Thursday, January 15, 2015

Radio broadcasting "feel good" stats -- REDUX

By Don Keith

Following up on my recent post about how head-in-the-sand broadcasters seize upon any feel-good statistic they can find, here comes another one.  And this one is from the same industry trade as the previous straw-clutching "study:"

Survey: Spotify users more likely to be radio listeners.
A new study offers more evidence that the growth of digital music services is additive to radio listening, rather than cannibalizing it. Streamers are 9% more likely to listen to the radio than non-streamers, according to a new global survey conducted by comScore and commissioned by Spotify.
I doubt Spotify was trying to do over-the-air broadcasters any favors with this particular comScore survey, but count on radio station owners to find something...anything...they could claim as a positive stat.

OK.  People who listen to music streams...that is, music over the computer, tablet, smart phone or other source that does not come from some tower on a mountain...are 9% more likely to listen to the radio than those who don't stream.

There are the usual questions from anyone who knows anything at all about research and stats.  Who participated in this study?  What are their demographics?  How many respondents were there?  What does "9% more likely" mean?  Are we only talking about listening to music stations or to radio in general?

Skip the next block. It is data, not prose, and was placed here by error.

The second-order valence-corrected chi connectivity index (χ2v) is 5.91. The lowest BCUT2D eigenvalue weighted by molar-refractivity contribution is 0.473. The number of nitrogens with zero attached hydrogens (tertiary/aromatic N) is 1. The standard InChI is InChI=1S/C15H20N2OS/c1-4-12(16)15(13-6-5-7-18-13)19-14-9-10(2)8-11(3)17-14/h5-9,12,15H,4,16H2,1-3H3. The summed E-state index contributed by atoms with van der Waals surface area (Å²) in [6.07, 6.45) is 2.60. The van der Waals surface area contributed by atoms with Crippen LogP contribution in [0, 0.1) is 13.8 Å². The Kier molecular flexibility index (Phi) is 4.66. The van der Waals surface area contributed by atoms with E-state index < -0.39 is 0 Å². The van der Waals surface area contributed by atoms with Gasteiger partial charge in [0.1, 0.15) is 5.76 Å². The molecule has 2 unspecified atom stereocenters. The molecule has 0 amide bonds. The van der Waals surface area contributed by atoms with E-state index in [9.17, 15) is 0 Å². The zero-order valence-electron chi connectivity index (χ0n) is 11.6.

Then there is the biggest and most obvious question: did it not occur to the headline writer/positive news gleaner that people who enjoy music enough to listen to Internet streams probably enjoy it enough to seek it out on the radio as well if that is a choice?

There is no way to know how many people listen to Spotify most of the time but can't do so at other times, say while at work.  Many companies forbid employees to use their computers to stream music at work.  Millions more don't have access to a streaming device at work but may well have a radio within earshot. Those respondents would have to include radio listening if asked.  Many--likely most--don't have the capability of streaming in the car so, if they want music, the radio is the only choice.  The only choice, too, for traffic, weather and news while commuting.

The fact that folks who listen to music on their phones or computers are only 9% more likely to also listen to a radio station is not good news.  Not good news at all!  Nor does it prove--or even suggest--that digital music listening is "additive" for over-the-air radio listening.

And what is that I see out there on the sandy horizon?  Lots and lots of ostrich anuses.

(Don Keith is a licensed amateur radio operator with the call sign N4KC. He is a best-selling author and worked in media and advertising for over 45 years.)

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